So far two M.L.S. clubs have been forced to withdraw from its tournament after multiple players tested positive after arriving at the site. FC Dallas had 10 players and one coach test positive before competition began. On Thursday, the second day of the tournament, Nashville SC was forced to pull out of the event after nine players on its team tested positive.
Binney said the coronavirus’s incubation period, which normally lasts around three to five days but can be up to two weeks, probably made it tough to catch cases over a short period of testing. It would be another few days before the league could be sure that the virus had not spread to others there.
That is why Briana Furch, an infectious disease specialist who has informally advised a number of N.B.A. players this summer, has urged athletes to continue to exercise caution even upon arrival in a bubblelike environment. She said they should wear masks, practice social distancing and wipe down surfaces, whenever possible.
“In a bubble it can still spread like wildfire,” she said.
Have semi-enclosed environments worked elsewhere?
The early success of the National Women’s Soccer League’s restricted campus might provide a sense of hope for other sports. The teams there have shown no positive cases since play began on June 27.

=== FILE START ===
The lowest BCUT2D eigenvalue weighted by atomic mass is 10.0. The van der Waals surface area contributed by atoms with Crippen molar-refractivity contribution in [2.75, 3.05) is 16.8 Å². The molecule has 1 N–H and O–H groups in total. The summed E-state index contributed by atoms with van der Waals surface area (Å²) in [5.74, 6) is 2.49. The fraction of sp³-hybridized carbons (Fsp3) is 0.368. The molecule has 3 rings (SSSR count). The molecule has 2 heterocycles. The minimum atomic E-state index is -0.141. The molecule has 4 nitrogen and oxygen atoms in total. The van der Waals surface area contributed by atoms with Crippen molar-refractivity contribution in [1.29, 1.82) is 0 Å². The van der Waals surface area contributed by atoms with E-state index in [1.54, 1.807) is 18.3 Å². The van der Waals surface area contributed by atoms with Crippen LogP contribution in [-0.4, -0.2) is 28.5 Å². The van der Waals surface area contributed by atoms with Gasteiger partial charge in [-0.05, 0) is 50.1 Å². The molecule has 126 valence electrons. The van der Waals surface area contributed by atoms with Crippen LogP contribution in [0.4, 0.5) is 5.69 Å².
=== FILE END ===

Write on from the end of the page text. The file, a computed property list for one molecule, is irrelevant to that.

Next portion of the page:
They have had a few factors working in their advantage. They did have an outbreak within a team, but were lucky that this cluster of infections — 10 positive cases among the players and staff of the Orlando Pride, which ruled the team out of the competition on June 22 — happened before the individuals arrived at the site in Utah. They have fewer people there, meaning there are fewer opportunities for infection. And the virus around the world, in general, seems to be hitting men harder than women.
But on a basic level, Binney said, “The N.W.S.L. bubble is a proof of concept that a bubble can work.”
What about the virus outbreaks outside sports’ sites?
Infections, particularly in the South and West, have been surging for the past month. And experts reiterated that no matter how tightly controlled a sports league’s restricted space might be, it will still exist within, and be affected by, a larger surrounding ecosystem.